New energy economics: Unintended effects of wind energy on aerial sprayingFARGO - The development of a wind energy farm provides numerous economic and environmental benefits to individuals and surrounding communities.
By: Cole Gustafson,
FARGO - The development of a wind energy farm provides numerous economic and environmental benefits to individuals and surrounding communities.
Likewise, individuals can benefit from construction of a single tower on their property. Less apparent are the negative consequences of these projects, especially when they constrain a neighbor’s opportunities.
The North Dakota Agricultural Aviation Association has posted thoughtful suggestions on this matter on my wind discussion forum at http://www.plainswind.org. They begin by summarizing the importance of the aviation industry to the state’s crop production. In 2008, there were 145 aerial applicator companies flying 242 aircraft (15 percent of the registered aircraft in the state) that protected almost 5 million acres of land.
A study conducted by the North Dakota Aeronautics Commission in 2004 showed that the aerial spray industry in North Dakota contributes 850 jobs and $82 million annually to the state’s economy.
The aviation industry is concerned that wind energy growth will endanger pilots and restrict the opportunities a neighbor may have for any aerial chemical application. If one neighbor erects a wind tower that resides too close to a neighbor’s field, the second neighbor may loose the opportunity to spray his or her crops. Even though the second neighbor may never have aerial sprayed in the past, he or she is impacted economically because of the lost opportunity to do so in the future.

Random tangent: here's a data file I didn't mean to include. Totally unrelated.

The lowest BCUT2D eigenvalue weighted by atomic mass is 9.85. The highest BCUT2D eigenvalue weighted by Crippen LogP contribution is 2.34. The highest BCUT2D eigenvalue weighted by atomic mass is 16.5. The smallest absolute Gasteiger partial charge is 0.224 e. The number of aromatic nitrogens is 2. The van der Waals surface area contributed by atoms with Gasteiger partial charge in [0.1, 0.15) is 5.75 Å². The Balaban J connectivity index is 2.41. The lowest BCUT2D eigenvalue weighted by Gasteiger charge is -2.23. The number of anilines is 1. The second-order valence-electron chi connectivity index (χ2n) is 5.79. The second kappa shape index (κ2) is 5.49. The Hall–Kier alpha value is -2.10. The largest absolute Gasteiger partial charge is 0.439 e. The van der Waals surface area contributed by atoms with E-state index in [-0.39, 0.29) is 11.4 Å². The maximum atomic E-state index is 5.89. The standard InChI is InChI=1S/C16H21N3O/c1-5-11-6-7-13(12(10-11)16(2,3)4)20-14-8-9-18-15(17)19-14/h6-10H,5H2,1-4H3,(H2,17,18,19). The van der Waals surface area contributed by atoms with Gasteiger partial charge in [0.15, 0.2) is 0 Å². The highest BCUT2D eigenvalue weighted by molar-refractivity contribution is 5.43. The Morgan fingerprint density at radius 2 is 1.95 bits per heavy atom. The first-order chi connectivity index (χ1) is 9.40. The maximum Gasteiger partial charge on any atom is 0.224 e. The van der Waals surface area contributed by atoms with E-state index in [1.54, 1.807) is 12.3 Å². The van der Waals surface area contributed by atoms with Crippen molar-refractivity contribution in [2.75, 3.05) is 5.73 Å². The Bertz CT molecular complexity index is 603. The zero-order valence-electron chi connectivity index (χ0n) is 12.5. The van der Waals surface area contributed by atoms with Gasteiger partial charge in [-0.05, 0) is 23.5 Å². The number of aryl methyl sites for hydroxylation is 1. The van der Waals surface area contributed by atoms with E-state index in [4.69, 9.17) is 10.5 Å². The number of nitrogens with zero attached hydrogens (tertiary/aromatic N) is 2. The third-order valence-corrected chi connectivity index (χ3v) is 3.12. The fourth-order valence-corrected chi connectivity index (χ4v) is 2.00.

At certain stages of growth, many crops, such as corn and sunflowers, can be treated only by an aerial application. Other crops, such as potatoes, that need multiple applications require aerial applications to prevent soil compaction.
Having only the ability to do ground applications may cause increased disease pressure and decreased yield.
The aviation association has developed several guidelines and posted them to the wind discussion forum. Most important is to maintain at least 2,000 feet between a new tower and fields that have the potential for aerial spraying, either your own or a neighbor’s. This recommended distance increases to a mile if you are close to an airport or runway. If more than one tower exists in the region, the association suggests spacing them apart so pilots have ample room to maneuver.
Linear placement instead of random makes flying easier and provides fewer structures for the pilot to remember. Finally, guy wires or supports should be clearly marked and visible.
Meteorological towers pose a special threat. They usually are quite tall, slim and difficult to see. To improve visibility, they should be painted or lighted brightly.
The association also is concerned with the construction of new transmission lines. The association’s first preference would be to bury the cables, but if that is not possible, placing transmission lines near roads and section lines is helpful.
When considering placing a wind tower, landowners are encouraged to discuss their decision with neighbors to avoid future conflicts. Many times, small adjustments now can mitigate larger concerns later. The constructive suggestions put forth by the aviation industry are a positive development for the wind industry.
Gustafson is a biofuels economist with the NDSU Extension Service